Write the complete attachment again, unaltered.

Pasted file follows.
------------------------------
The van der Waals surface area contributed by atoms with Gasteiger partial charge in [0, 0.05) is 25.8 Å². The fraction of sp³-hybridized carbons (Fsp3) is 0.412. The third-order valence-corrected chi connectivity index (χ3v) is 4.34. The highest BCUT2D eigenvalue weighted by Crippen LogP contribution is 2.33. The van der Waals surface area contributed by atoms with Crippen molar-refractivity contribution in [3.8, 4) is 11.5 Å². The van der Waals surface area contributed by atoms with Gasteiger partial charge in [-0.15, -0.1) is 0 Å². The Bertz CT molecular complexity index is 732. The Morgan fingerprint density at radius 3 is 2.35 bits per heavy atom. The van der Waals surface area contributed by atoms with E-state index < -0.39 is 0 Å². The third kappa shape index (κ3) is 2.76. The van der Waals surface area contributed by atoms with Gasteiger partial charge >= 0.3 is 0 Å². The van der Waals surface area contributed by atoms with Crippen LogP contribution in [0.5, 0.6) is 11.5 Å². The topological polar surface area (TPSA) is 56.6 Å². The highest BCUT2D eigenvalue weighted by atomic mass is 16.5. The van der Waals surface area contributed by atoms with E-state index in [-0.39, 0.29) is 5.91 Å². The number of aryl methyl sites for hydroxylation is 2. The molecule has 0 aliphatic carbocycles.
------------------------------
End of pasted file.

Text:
The van der Waals surface area contributed by atoms with Gasteiger partial charge in [0, 0.05) is 25.8 Å². The fraction of sp³-hybridized carbons (Fsp3) is 0.412. The third-order valence-corrected chi connectivity index (χ3v) is 4.34. The highest BCUT2D eigenvalue weighted by Crippen LogP contribution is 2.33. The van der Waals surface area contributed by atoms with Crippen molar-refractivity contribution in [3.8, 4) is 11.5 Å². The van der Waals surface area contributed by atoms with Gasteiger partial charge in [-0.15, -0.1) is 0 Å². The Bertz CT molecular complexity index is 732. The Morgan fingerprint density at radius 3 is 2.35 bits per heavy atom. The van der Waals surface area contributed by atoms with E-state index < -0.39 is 0 Å². The third kappa shape index (κ3) is 2.76. The van der Waals surface area contributed by atoms with Gasteiger partial charge >= 0.3 is 0 Å². The van der Waals surface area contributed by atoms with Crippen LogP contribution in [0.5, 0.6) is 11.5 Å². The topological polar surface area (TPSA) is 56.6 Å². The highest BCUT2D eigenvalue weighted by atomic mass is 16.5. The van der Waals surface area contributed by atoms with E-state index in [-0.39, 0.29) is 5.91 Å². The number of aryl methyl sites for hydroxylation is 2. The molecule has 0 aliphatic carbocycles.